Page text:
The first wave of results from the National Institute of Mental Health's
Clinical Antipsychotic Trials of Intervention Effectiveness (CATIE) garnered
widespread media attention that may have contributed in part to widely
divergent conclusions about which antipsychotic medication is most
The media's extensive coverage of the CATIE results was indicative of the
study's importance. Launched by NIMH in 1999 with an initial five-year funding
of $44 million, CATIE is the largest and longest medication-treatment study of
patients with chronic schizophrenia. Researchers followed more than 1,400
patients for up to 18 months.
The results were published in the September 22 New England Journal of
Medicine and included data from phase I of CATIE's three planned
The methodology was both complex and comprehensive, as researchers
carefully designed the study to mirror real-world treatment conditions of
patients with chronic schizophrenia, but subject to stringent
Patients were randomly assigned to one of five antipsychotic medications:
the second-generation antipsychotics (SGAs) olanzapine (Zyprexa), quetiapine
(Seroquel), risperidone (Risperdal), and ziprasidone (Geodon) or the
first-generation antipsychotic (FGA) perphenazine (Trilafon). Neither the
patients nor their clinicians knew which drug patients were taking.
Patients who responded well to their assigned medication continued on that
drug for up to 18 months. Patients who discontinued their phase I drug were
randomly assigned to a different drug during phase II of the trial. Phase II
included the four SGAs from phase I and added clozapine (Clozaril); however,
it did not include perphenazine. In phase III, patients who discontinued their
phase II medication could choose to continue with open-label treatment with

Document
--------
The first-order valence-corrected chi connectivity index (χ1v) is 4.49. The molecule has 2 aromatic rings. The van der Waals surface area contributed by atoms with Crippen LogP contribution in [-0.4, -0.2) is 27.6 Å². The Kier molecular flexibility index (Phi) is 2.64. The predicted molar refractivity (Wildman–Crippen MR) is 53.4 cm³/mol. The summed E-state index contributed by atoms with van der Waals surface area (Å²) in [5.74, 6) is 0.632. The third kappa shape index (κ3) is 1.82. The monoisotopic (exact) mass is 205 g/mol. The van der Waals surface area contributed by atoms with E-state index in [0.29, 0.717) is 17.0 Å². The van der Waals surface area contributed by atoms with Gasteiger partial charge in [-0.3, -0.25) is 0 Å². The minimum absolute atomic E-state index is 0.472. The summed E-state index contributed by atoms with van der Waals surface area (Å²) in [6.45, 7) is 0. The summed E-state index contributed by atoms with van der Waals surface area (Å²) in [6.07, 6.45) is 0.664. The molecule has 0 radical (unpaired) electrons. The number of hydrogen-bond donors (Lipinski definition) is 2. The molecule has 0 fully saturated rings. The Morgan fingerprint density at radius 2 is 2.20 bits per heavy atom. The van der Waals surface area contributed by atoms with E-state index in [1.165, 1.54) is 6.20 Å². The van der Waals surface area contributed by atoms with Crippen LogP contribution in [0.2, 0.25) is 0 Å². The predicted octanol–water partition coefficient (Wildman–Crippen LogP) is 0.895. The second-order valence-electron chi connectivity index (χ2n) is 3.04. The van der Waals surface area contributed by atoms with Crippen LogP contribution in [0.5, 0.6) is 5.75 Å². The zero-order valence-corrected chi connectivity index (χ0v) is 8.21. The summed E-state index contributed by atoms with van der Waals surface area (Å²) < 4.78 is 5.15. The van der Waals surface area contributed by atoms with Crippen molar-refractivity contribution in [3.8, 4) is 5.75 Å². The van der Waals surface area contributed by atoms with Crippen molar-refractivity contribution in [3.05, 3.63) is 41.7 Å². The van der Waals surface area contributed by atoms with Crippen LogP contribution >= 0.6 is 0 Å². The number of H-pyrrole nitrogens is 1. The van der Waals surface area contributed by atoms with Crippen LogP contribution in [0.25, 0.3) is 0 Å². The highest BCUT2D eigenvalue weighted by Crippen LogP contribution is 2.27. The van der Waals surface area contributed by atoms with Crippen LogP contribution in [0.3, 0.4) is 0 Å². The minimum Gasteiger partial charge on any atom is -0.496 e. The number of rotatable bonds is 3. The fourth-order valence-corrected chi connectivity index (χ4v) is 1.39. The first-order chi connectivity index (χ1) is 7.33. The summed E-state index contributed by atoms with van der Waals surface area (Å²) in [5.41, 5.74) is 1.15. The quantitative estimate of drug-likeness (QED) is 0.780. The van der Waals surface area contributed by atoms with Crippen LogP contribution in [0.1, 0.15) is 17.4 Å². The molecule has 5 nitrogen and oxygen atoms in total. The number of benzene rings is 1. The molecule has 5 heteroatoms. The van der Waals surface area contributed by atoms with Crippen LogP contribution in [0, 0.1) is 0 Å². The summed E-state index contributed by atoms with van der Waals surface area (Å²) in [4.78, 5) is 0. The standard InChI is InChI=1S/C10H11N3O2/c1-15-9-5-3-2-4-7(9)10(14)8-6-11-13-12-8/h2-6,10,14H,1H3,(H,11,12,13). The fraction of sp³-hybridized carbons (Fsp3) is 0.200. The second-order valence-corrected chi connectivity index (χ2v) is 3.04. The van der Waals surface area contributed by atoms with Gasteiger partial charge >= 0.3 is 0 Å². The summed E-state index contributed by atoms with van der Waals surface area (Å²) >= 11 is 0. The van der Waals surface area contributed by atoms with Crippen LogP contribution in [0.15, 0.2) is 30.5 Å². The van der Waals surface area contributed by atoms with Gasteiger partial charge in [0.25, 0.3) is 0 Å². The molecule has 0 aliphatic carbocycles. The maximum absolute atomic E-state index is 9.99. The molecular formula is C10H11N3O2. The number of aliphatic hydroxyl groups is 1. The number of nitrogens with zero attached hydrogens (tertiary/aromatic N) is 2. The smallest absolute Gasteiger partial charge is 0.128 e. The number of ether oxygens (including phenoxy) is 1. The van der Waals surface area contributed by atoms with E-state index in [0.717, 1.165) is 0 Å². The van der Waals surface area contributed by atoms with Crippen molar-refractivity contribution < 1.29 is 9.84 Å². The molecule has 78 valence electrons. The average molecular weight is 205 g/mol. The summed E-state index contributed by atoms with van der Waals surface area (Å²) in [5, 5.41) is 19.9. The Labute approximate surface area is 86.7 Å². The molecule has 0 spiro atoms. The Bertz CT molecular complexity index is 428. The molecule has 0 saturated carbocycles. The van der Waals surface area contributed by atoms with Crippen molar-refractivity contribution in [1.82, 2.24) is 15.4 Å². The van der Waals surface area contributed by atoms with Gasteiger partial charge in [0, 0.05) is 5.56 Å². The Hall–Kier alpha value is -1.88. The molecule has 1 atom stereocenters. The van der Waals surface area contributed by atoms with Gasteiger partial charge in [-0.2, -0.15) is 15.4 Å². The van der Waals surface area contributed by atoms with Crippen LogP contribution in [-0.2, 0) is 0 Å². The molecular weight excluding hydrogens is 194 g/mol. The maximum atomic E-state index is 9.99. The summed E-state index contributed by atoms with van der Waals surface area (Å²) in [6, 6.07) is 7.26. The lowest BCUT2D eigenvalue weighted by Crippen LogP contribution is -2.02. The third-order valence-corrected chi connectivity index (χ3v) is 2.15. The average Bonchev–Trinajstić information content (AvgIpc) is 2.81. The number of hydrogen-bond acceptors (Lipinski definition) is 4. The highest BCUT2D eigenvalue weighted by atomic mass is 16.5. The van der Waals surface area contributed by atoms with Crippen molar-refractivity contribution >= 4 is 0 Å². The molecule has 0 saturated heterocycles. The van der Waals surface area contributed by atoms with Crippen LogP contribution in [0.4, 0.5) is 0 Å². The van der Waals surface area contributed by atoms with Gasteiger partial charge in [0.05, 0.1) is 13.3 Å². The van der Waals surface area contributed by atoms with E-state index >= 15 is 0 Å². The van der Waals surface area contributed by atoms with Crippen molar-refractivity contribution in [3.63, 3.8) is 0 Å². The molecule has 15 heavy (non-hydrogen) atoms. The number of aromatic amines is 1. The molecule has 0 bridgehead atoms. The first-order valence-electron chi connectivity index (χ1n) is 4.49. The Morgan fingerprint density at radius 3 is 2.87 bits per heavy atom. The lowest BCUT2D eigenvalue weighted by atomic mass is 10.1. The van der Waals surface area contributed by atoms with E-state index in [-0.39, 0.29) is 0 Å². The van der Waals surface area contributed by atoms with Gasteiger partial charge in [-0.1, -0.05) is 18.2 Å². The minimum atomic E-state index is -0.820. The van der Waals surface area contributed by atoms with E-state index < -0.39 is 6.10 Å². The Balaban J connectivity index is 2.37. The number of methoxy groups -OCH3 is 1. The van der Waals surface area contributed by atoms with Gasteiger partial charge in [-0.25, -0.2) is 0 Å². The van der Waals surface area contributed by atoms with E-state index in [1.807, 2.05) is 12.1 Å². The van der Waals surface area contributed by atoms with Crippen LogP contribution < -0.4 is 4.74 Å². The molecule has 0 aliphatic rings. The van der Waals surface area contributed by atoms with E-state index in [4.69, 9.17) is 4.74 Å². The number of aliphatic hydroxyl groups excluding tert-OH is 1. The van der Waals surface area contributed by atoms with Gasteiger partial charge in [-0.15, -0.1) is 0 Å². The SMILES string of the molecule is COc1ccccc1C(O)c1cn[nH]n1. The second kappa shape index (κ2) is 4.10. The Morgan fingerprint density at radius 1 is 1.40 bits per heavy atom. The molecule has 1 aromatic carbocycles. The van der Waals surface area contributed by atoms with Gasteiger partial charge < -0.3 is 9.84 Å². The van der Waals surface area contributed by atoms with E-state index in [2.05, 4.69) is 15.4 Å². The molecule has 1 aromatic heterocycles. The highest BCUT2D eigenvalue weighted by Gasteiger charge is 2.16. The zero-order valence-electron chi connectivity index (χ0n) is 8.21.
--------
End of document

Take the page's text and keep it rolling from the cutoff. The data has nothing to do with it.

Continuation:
another FGA, SGA, or a combination therapy.
The public announcement of the phase I results last month sparked a media
frenzy. Newspaper headlines reflected various—and sometimes
contradictory— interpretations of the study's conclusions.
For example, the Star-Ledger of northern New Jersey, home to
numerous pharmaceutical companies, ran the headline: "Study: Drug Built
in 1950s on Par With New Meds," while in Indianapolis, home of
olanzapine maker Eli Lilly and Co., the Indianapolis Star ran with"
Zyprexa Out-performs Rivals in U.S. Study."
At the same time, clinicians across the country were beginning to draw
their own widely varying conclusions. Clinicians told Psychiatric
News such disparate conclusions as "now all the standard
neuroleptic users can come out of the closet" and "olanzapine
could well become the drug of first choice" contrasted with"
olanzapine is likely to be used second line for patients who haven't
responded to other drugs."
The differing and even contradictory interpretations aren't just academic.
Within a week of the study's publication, some experts began to fear that
misinterpretation of the study's results and conclusions could have a negative
impact on regional and even national health care policy regarding access to
antipsychotic medications (see
The principal investigator of CATIE is Jeffrey Lieberman, M.D., chair of
psychiatry at Columbia University's College of Physicians and Surgeons and